The Process of Jupiter Forming If a Star

JAKARTA – It was previously reported that Jupiter not a failed star but just a giant planet. However, if Jupiter has a liquid core like a star, the process of its formation is another question.

Andi Pangerang, Researcher at the Center for Science and Space, the National Institute of Aeronautics and Space (LAPAN) said stars are formed from very dense matter that collapses under its own gravity in interstellar molecular clouds. READ ALSO – Magnetospheric Hurricane, Earth will experience unusual disturbances from today

The collapse of this gas and dust cloud causes matter to have a very small moment of inertia, so matter can spin and attract other matter around it.

The molten core of Jupiter’s hypothetical star is what allows Jupiter to expand with sufficient mass, at least 13 times the mass of Jupiter today or 1/77 times the mass of the Sun. When this molten core gets hotter and compressed or compressed, a thermonuclear reaction or nuclear fusion begins.

Nuclear fusion is a reaction that occurs when two atomic nuclei combine to form one or more larger atomic nuclei and subatomic particles such as neutrons and protons.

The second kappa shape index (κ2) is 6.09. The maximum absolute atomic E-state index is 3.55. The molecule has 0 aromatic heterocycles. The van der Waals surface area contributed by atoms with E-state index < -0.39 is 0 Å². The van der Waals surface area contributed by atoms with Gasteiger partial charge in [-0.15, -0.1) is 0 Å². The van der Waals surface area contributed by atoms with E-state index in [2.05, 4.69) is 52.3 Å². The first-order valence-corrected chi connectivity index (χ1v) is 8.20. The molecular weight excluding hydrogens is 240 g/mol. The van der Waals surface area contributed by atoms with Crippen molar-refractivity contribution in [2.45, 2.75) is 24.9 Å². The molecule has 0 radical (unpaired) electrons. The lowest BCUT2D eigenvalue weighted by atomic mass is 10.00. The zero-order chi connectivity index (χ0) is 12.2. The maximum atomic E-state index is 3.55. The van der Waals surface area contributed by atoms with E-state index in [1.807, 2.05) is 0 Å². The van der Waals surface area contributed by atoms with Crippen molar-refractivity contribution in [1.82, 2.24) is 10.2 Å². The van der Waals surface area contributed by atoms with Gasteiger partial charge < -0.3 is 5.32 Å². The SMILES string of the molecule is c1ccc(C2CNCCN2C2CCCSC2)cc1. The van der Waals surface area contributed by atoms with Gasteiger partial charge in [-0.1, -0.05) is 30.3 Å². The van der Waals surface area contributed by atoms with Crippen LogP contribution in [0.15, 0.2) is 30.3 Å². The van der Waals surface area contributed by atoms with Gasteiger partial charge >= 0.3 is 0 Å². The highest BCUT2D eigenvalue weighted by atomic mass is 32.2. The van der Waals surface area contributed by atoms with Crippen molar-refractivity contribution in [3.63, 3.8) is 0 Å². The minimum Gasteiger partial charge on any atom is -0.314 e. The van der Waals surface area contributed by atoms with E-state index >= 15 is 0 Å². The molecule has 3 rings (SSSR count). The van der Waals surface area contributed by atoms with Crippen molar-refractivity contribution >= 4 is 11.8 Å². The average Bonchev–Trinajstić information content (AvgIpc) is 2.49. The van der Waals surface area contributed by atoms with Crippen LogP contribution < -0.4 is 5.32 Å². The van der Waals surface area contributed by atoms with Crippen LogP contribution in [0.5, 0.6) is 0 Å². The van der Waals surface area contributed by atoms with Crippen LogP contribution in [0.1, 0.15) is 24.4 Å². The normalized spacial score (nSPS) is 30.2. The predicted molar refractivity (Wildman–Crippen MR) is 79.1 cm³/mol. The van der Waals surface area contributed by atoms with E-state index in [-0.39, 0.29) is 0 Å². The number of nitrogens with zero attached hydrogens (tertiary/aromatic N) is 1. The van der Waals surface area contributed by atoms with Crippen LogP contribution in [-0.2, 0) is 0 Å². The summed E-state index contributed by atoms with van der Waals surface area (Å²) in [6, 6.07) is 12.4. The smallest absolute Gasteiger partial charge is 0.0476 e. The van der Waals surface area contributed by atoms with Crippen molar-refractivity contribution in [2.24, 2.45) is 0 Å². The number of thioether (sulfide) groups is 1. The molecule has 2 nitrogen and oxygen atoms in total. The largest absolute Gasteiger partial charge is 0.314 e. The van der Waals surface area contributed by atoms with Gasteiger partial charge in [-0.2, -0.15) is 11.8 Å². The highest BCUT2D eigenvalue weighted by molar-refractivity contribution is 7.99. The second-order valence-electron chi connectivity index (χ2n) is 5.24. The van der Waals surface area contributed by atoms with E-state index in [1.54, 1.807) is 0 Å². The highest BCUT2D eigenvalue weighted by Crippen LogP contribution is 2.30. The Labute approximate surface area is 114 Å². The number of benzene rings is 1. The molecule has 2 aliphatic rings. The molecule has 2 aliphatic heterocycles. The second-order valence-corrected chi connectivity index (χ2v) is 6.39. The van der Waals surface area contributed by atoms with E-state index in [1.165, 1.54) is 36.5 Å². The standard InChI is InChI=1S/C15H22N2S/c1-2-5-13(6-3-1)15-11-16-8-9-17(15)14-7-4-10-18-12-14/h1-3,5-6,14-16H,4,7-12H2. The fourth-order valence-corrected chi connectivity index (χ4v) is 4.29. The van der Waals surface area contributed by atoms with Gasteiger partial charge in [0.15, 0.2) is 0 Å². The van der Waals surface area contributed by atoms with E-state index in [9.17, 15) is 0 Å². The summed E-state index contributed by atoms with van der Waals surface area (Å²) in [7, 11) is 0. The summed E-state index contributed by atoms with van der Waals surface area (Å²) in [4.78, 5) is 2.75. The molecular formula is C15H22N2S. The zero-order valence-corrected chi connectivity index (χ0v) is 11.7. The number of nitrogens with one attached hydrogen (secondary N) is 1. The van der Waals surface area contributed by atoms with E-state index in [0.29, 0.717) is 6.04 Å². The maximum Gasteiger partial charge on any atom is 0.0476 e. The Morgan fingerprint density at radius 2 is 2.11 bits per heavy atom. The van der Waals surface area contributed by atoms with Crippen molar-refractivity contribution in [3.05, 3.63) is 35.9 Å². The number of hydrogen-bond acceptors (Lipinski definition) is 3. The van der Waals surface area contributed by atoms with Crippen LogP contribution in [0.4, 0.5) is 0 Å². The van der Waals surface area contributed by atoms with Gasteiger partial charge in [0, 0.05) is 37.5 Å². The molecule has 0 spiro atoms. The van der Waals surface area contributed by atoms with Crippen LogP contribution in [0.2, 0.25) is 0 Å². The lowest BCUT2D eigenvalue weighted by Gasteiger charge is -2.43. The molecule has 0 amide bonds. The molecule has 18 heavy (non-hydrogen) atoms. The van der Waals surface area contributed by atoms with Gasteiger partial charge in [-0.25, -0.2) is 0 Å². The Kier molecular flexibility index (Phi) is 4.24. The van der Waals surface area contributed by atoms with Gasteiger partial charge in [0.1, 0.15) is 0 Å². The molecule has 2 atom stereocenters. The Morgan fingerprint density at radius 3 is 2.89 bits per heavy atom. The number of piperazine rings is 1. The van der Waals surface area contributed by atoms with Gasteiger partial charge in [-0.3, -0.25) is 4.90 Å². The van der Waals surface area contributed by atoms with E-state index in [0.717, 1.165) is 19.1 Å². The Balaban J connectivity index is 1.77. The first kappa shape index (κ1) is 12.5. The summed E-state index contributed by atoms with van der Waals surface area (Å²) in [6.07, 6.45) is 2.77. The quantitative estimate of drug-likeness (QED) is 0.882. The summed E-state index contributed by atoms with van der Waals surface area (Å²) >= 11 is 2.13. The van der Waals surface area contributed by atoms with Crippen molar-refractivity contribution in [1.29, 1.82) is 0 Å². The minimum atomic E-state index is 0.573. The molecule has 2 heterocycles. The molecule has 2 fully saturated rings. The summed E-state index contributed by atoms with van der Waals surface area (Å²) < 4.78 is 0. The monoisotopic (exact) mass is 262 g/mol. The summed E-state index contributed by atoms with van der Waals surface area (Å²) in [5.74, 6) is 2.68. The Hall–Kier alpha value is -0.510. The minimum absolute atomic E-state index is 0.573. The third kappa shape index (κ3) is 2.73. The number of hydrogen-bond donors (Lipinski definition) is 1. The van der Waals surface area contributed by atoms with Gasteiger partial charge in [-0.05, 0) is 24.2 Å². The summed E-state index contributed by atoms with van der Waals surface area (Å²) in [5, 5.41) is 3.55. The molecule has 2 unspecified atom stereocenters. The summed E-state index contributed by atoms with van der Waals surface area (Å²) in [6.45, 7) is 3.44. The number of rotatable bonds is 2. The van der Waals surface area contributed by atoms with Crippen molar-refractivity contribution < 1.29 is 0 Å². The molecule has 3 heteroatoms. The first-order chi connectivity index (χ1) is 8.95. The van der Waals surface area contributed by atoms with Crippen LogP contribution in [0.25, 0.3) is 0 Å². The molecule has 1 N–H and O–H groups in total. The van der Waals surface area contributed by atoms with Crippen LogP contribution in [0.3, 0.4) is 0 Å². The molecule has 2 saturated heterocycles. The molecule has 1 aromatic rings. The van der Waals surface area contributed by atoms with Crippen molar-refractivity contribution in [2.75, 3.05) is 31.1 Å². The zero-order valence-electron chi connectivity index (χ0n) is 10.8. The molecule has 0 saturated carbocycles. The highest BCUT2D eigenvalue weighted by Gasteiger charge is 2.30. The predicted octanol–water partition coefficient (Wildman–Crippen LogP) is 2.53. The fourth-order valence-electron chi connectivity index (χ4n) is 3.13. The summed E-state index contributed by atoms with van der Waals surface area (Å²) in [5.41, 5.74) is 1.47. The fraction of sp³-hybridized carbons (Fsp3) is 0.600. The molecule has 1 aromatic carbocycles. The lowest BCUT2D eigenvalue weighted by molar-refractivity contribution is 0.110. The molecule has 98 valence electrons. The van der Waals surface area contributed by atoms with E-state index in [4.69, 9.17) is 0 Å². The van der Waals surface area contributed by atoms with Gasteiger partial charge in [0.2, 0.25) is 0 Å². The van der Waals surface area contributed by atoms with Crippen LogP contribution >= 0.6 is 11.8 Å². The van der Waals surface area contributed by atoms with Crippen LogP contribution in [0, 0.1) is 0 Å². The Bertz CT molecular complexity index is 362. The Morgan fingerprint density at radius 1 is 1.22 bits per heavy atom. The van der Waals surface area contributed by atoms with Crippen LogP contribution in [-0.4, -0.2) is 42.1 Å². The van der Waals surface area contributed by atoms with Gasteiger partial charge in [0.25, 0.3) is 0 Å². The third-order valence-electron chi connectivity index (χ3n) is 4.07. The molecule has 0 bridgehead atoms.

The difference between the masses of the reactants (particles in action) and products (reaction products) will release energy that is proportional to the difference in their masses. This mass difference is known as the mass defect.

The mass defect is caused by the difference in the bond energy of the atomic nuclei before and after the reaction. The greater the atomic number and the more unsaturated the bond, in the sense that it does not contain a single chain group), the bond energy of the nucleus will be greater.

“Nuclear fusion can provide power for stars to keep shining until the fuel runs out,” said Andi.

The fusion process requires a great deal of energy to fuse individual atomic nuclei, even the lightest elements such as hydrogen. This reaction is exothermic, or releases heat to the surroundings, so the reaction can occur by itself.



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